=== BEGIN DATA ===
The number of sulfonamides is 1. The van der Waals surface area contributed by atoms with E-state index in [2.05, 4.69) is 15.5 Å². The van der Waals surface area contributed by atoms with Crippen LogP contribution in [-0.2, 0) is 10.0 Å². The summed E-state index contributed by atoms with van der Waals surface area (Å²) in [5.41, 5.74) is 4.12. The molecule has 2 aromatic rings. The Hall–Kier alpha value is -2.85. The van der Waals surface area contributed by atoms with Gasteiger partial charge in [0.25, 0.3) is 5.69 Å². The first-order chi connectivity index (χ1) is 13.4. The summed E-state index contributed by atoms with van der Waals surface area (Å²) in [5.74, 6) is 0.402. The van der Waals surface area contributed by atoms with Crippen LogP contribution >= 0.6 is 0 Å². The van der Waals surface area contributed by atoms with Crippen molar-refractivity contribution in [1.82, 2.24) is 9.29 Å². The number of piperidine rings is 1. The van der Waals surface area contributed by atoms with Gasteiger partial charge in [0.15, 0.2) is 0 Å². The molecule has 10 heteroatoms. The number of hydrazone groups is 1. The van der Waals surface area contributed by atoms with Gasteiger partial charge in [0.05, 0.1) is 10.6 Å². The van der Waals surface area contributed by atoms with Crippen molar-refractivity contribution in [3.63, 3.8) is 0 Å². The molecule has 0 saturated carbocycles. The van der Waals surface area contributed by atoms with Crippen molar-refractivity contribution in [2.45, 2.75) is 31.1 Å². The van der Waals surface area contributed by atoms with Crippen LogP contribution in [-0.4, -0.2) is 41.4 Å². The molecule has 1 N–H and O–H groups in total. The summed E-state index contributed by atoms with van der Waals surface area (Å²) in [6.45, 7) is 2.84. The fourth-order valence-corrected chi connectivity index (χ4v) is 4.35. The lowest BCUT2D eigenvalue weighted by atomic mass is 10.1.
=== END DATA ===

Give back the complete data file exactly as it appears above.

The number of sulfonamides is 1. The van der Waals surface area contributed by atoms with E-state index in [2.05, 4.69) is 15.5 Å². The van der Waals surface area contributed by atoms with Crippen LogP contribution in [-0.2, 0) is 10.0 Å². The summed E-state index contributed by atoms with van der Waals surface area (Å²) in [5.41, 5.74) is 4.12. The molecule has 2 aromatic rings. The Hall–Kier alpha value is -2.85. The van der Waals surface area contributed by atoms with Gasteiger partial charge in [0.25, 0.3) is 5.69 Å². The first-order chi connectivity index (χ1) is 13.4. The summed E-state index contributed by atoms with van der Waals surface area (Å²) in [5.74, 6) is 0.402. The van der Waals surface area contributed by atoms with Crippen LogP contribution >= 0.6 is 0 Å². The van der Waals surface area contributed by atoms with Crippen molar-refractivity contribution in [1.82, 2.24) is 9.29 Å². The number of piperidine rings is 1. The van der Waals surface area contributed by atoms with Gasteiger partial charge in [0.15, 0.2) is 0 Å². The molecule has 10 heteroatoms. The number of hydrazone groups is 1. The van der Waals surface area contributed by atoms with Gasteiger partial charge in [0.05, 0.1) is 10.6 Å². The van der Waals surface area contributed by atoms with Crippen molar-refractivity contribution in [3.63, 3.8) is 0 Å². The molecule has 0 saturated carbocycles. The van der Waals surface area contributed by atoms with Crippen molar-refractivity contribution in [2.45, 2.75) is 31.1 Å². The van der Waals surface area contributed by atoms with Crippen LogP contribution in [-0.4, -0.2) is 41.4 Å². The molecule has 1 N–H and O–H groups in total. The summed E-state index contributed by atoms with van der Waals surface area (Å²) in [6.45, 7) is 2.84. The fourth-order valence-corrected chi connectivity index (χ4v) is 4.35. The lowest BCUT2D eigenvalue weighted by atomic mass is 10.1.